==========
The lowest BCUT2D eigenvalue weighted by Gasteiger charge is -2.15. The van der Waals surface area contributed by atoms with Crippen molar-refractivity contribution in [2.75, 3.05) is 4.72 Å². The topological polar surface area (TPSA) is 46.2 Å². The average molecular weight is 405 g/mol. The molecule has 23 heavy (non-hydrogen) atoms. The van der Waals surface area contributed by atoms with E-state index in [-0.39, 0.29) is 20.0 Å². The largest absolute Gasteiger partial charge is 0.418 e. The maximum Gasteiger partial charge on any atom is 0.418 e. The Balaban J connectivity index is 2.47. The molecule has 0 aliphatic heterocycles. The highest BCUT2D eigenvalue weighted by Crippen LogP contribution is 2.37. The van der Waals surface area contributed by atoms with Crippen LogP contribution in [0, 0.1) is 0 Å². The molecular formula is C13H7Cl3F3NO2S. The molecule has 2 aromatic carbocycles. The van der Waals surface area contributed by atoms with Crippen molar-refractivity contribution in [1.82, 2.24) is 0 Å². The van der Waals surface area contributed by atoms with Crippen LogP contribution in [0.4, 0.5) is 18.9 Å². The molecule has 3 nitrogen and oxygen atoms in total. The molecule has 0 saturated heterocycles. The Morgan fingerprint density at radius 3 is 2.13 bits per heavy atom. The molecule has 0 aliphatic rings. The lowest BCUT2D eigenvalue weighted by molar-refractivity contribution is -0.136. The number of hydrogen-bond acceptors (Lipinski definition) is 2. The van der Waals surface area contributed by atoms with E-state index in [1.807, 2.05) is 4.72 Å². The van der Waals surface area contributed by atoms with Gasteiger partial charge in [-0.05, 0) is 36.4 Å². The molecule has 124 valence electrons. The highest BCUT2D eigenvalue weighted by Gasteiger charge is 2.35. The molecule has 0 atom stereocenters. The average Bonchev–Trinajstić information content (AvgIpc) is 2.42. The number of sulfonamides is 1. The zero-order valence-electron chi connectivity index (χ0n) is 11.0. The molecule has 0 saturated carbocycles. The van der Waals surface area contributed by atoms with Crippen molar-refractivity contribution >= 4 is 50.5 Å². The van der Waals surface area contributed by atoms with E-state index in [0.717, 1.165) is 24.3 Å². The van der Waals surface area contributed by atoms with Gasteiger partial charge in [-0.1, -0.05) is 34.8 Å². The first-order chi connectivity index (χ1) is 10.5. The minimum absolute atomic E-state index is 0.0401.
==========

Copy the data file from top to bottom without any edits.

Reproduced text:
The lowest BCUT2D eigenvalue weighted by Gasteiger charge is -2.15. The van der Waals surface area contributed by atoms with Crippen molar-refractivity contribution in [2.75, 3.05) is 4.72 Å². The topological polar surface area (TPSA) is 46.2 Å². The average molecular weight is 405 g/mol. The molecule has 23 heavy (non-hydrogen) atoms. The van der Waals surface area contributed by atoms with E-state index in [-0.39, 0.29) is 20.0 Å². The largest absolute Gasteiger partial charge is 0.418 e. The maximum Gasteiger partial charge on any atom is 0.418 e. The Balaban J connectivity index is 2.47. The molecule has 0 aliphatic heterocycles. The highest BCUT2D eigenvalue weighted by Crippen LogP contribution is 2.37. The van der Waals surface area contributed by atoms with Crippen LogP contribution in [0, 0.1) is 0 Å². The molecular formula is C13H7Cl3F3NO2S. The molecule has 2 aromatic carbocycles. The van der Waals surface area contributed by atoms with Crippen molar-refractivity contribution in [1.82, 2.24) is 0 Å². The van der Waals surface area contributed by atoms with Crippen LogP contribution in [0.4, 0.5) is 18.9 Å². The molecule has 3 nitrogen and oxygen atoms in total. The molecule has 0 saturated heterocycles. The Morgan fingerprint density at radius 3 is 2.13 bits per heavy atom. The molecule has 0 aliphatic rings. The lowest BCUT2D eigenvalue weighted by molar-refractivity contribution is -0.136. The number of hydrogen-bond acceptors (Lipinski definition) is 2. The van der Waals surface area contributed by atoms with E-state index in [1.807, 2.05) is 4.72 Å². The van der Waals surface area contributed by atoms with Gasteiger partial charge in [-0.05, 0) is 36.4 Å². The molecule has 124 valence electrons. The highest BCUT2D eigenvalue weighted by Gasteiger charge is 2.35. The molecule has 0 atom stereocenters. The average Bonchev–Trinajstić information content (AvgIpc) is 2.42. The number of sulfonamides is 1. The zero-order valence-electron chi connectivity index (χ0n) is 11.0. The molecule has 0 saturated carbocycles. The van der Waals surface area contributed by atoms with Crippen molar-refractivity contribution >= 4 is 50.5 Å². The van der Waals surface area contributed by atoms with E-state index in [0.717, 1.165) is 24.3 Å². The van der Waals surface area contributed by atoms with Gasteiger partial charge in [-0.1, -0.05) is 34.8 Å². The first-order chi connectivity index (χ1) is 10.5. The minimum absolute atomic E-state index is 0.0401.